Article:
A market research company recently asked for my opinions on the construction equipment market. Happy to oblige, I offered her half an hour on the phone.
I consider these conversations my opportunity and obligation to speak on behalf of Construction Equipment’s primary audience: equipment managers and buyers. My purpose is to educate the consultant and their client, with the understanding that these are my opinions based on what I observe in my interactions with my constituencies.
As I listened to the questions and conversation (I am a journalist; I know how interviewing works), I formed the presumption that this particular client was a Chinese equipment manufacturer seeking insight on the North American market. Here’s a sampling of the questions and how I responded.
How would the market greet an entry-level, lower-priced product? If this product meets a specific need, there is opportunity. The history of this industry is peppered with innovative machines that have developed into categories of equipment populated by multiple manufacturers: skid steer loaders, backhoe loaders, and others.
I asked if this was the case, but the answer was, “No.” Apparently, the client manufactures machines in existing categories. I have no idea what machines, nor any idea what manufacturer.
My answer changed. That would be a tough sell, I said, especially in well-established categories such as most earthmoving machines. Brand loyalty is strong, and price is rarely the first—or even a top 3—consideration for a buyer. Performance history, product support, operating cost, and dealer relationships usually rank higher than price.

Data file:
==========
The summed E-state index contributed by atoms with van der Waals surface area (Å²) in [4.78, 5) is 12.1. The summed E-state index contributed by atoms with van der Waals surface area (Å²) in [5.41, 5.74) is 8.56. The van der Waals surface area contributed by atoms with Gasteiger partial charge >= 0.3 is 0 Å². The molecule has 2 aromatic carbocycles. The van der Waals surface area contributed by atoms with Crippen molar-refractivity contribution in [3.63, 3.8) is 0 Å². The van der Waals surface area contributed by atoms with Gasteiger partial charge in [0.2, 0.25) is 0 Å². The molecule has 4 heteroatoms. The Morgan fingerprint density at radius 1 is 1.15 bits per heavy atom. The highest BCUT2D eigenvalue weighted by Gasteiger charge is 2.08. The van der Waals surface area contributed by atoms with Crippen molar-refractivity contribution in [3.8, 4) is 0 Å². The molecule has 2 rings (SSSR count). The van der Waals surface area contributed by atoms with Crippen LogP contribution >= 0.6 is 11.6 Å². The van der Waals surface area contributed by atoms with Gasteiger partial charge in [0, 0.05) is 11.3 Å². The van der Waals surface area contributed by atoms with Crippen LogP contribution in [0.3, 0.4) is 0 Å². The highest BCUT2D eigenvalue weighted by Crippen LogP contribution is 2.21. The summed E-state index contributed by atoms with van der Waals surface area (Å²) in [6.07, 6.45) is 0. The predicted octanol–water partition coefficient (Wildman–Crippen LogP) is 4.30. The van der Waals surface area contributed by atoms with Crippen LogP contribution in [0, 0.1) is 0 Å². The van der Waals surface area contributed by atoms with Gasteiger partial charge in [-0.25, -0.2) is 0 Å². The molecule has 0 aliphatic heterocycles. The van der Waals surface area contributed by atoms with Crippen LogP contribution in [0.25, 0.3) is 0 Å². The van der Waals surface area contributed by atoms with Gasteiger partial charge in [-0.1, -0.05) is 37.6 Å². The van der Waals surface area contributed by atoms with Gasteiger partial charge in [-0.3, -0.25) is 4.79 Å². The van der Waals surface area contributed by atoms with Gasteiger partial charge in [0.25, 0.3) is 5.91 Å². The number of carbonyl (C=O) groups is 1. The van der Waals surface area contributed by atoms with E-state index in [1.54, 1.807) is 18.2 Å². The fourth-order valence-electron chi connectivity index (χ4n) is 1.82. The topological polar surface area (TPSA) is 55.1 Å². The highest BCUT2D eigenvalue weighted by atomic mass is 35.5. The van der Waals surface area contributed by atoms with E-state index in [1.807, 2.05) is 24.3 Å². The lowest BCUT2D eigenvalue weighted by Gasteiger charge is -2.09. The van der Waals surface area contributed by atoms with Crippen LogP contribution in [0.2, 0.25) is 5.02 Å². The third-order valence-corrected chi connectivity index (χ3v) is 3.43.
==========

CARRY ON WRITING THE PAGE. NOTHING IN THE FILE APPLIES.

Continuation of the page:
Having come shortly after Bauma, this conversation was starting to reveal its source.
Do buyers care about the country of origin? No, there is little prejudice when buyers can evaluate the attributes I mentioned earlier. The questioner listed several countries, including China, at which point my suspicion began to crystallize.
Overseas manufacturers, whether based in Korea, Japan, China—or Great Britain—have historically faced an uphill climb in North America. Three things need to be in place before a product or brand gains acceptance here: distribution, product support and performance quality. Some familiar and well-respected brands started out decades ago in the same place some of the Chinese are today. History has shown North Americans welcome excellence and performance, but they expect dealer support and cost-effective operation.
For the Chinese—or any other manufacturer drawing a bead on North America—the same applies.